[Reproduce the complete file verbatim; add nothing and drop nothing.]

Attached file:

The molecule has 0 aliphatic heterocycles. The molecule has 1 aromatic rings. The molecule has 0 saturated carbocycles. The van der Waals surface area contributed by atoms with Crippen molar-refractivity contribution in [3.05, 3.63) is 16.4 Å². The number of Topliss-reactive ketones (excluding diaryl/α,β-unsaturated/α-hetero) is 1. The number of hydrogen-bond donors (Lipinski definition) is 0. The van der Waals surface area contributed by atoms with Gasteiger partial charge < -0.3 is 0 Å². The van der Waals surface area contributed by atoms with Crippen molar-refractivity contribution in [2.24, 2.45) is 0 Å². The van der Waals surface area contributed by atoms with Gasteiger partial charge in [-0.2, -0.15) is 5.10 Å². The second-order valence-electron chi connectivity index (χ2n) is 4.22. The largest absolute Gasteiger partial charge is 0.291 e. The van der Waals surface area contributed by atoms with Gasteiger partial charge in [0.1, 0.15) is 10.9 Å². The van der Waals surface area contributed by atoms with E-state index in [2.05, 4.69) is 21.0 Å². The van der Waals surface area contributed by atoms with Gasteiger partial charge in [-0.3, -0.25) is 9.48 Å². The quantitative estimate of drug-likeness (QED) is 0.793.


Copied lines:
The molecule has 0 aliphatic heterocycles. The molecule has 1 aromatic rings. The molecule has 0 saturated carbocycles. The van der Waals surface area contributed by atoms with Crippen molar-refractivity contribution in [3.05, 3.63) is 16.4 Å². The number of Topliss-reactive ketones (excluding diaryl/α,β-unsaturated/α-hetero) is 1. The number of hydrogen-bond donors (Lipinski definition) is 0. The van der Waals surface area contributed by atoms with Gasteiger partial charge < -0.3 is 0 Å². The van der Waals surface area contributed by atoms with Crippen molar-refractivity contribution in [2.24, 2.45) is 0 Å². The van der Waals surface area contributed by atoms with Gasteiger partial charge in [-0.2, -0.15) is 5.10 Å². The second-order valence-electron chi connectivity index (χ2n) is 4.22. The largest absolute Gasteiger partial charge is 0.291 e. The van der Waals surface area contributed by atoms with Gasteiger partial charge in [0.1, 0.15) is 10.9 Å². The van der Waals surface area contributed by atoms with E-state index in [2.05, 4.69) is 21.0 Å². The van der Waals surface area contributed by atoms with Gasteiger partial charge in [-0.3, -0.25) is 9.48 Å². The quantitative estimate of drug-likeness (QED) is 0.793.